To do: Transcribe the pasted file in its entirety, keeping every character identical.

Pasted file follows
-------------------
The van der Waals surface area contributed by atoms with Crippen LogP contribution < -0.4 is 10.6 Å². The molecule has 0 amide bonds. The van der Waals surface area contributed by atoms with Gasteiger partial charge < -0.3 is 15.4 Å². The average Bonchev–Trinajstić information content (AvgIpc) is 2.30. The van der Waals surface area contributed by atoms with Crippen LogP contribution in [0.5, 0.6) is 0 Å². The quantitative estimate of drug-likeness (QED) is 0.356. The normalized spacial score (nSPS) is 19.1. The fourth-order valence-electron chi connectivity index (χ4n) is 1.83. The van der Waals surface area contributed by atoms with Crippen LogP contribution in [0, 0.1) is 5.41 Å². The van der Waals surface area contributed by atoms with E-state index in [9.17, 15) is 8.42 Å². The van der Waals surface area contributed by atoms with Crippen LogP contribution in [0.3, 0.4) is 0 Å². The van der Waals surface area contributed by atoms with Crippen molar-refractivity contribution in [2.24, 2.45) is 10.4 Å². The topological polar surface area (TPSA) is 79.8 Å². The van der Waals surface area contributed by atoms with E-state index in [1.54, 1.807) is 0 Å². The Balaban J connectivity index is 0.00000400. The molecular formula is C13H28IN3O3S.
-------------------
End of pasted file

The van der Waals surface area contributed by atoms with Crippen LogP contribution < -0.4 is 10.6 Å². The molecule has 0 amide bonds. The van der Waals surface area contributed by atoms with Gasteiger partial charge < -0.3 is 15.4 Å². The average Bonchev–Trinajstić information content (AvgIpc) is 2.30. The van der Waals surface area contributed by atoms with Crippen LogP contribution in [0.5, 0.6) is 0 Å². The quantitative estimate of drug-likeness (QED) is 0.356. The normalized spacial score (nSPS) is 19.1. The fourth-order valence-electron chi connectivity index (χ4n) is 1.83. The van der Waals surface area contributed by atoms with Crippen LogP contribution in [0, 0.1) is 5.41 Å². The van der Waals surface area contributed by atoms with E-state index in [9.17, 15) is 8.42 Å². The van der Waals surface area contributed by atoms with Crippen LogP contribution in [0.3, 0.4) is 0 Å². The van der Waals surface area contributed by atoms with Crippen molar-refractivity contribution in [2.24, 2.45) is 10.4 Å². The topological polar surface area (TPSA) is 79.8 Å². The van der Waals surface area contributed by atoms with E-state index in [1.54, 1.807) is 0 Å². The Balaban J connectivity index is 0.00000400. The molecular formula is C13H28IN3O3S.